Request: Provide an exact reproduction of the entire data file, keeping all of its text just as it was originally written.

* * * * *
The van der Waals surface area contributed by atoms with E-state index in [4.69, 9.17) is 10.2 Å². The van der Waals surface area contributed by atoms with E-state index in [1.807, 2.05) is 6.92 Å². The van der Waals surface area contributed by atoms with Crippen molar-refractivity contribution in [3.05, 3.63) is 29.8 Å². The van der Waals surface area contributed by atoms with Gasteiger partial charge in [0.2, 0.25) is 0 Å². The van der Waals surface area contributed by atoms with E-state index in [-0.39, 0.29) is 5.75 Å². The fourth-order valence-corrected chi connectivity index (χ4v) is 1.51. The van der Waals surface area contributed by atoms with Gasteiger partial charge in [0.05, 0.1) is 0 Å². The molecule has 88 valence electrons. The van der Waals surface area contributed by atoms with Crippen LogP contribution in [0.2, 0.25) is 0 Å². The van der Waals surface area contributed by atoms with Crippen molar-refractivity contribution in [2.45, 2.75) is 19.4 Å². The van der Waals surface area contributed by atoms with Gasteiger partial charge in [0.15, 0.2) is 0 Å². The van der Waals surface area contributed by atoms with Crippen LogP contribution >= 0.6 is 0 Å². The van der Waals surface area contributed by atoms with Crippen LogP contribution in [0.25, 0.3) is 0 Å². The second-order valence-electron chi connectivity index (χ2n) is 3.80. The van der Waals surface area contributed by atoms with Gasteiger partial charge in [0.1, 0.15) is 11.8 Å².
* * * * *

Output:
The van der Waals surface area contributed by atoms with E-state index in [4.69, 9.17) is 10.2 Å². The van der Waals surface area contributed by atoms with E-state index in [1.807, 2.05) is 6.92 Å². The van der Waals surface area contributed by atoms with Crippen molar-refractivity contribution in [3.05, 3.63) is 29.8 Å². The van der Waals surface area contributed by atoms with Gasteiger partial charge in [0.2, 0.25) is 0 Å². The van der Waals surface area contributed by atoms with E-state index in [-0.39, 0.29) is 5.75 Å². The fourth-order valence-corrected chi connectivity index (χ4v) is 1.51. The van der Waals surface area contributed by atoms with Gasteiger partial charge in [0.05, 0.1) is 0 Å². The molecule has 88 valence electrons. The van der Waals surface area contributed by atoms with Crippen LogP contribution in [0.2, 0.25) is 0 Å². The van der Waals surface area contributed by atoms with Crippen molar-refractivity contribution in [2.45, 2.75) is 19.4 Å². The van der Waals surface area contributed by atoms with Gasteiger partial charge in [0.15, 0.2) is 0 Å². The van der Waals surface area contributed by atoms with Crippen LogP contribution >= 0.6 is 0 Å². The van der Waals surface area contributed by atoms with Crippen LogP contribution in [0.25, 0.3) is 0 Å². The second-order valence-electron chi connectivity index (χ2n) is 3.80. The van der Waals surface area contributed by atoms with Gasteiger partial charge in [0.1, 0.15) is 11.8 Å².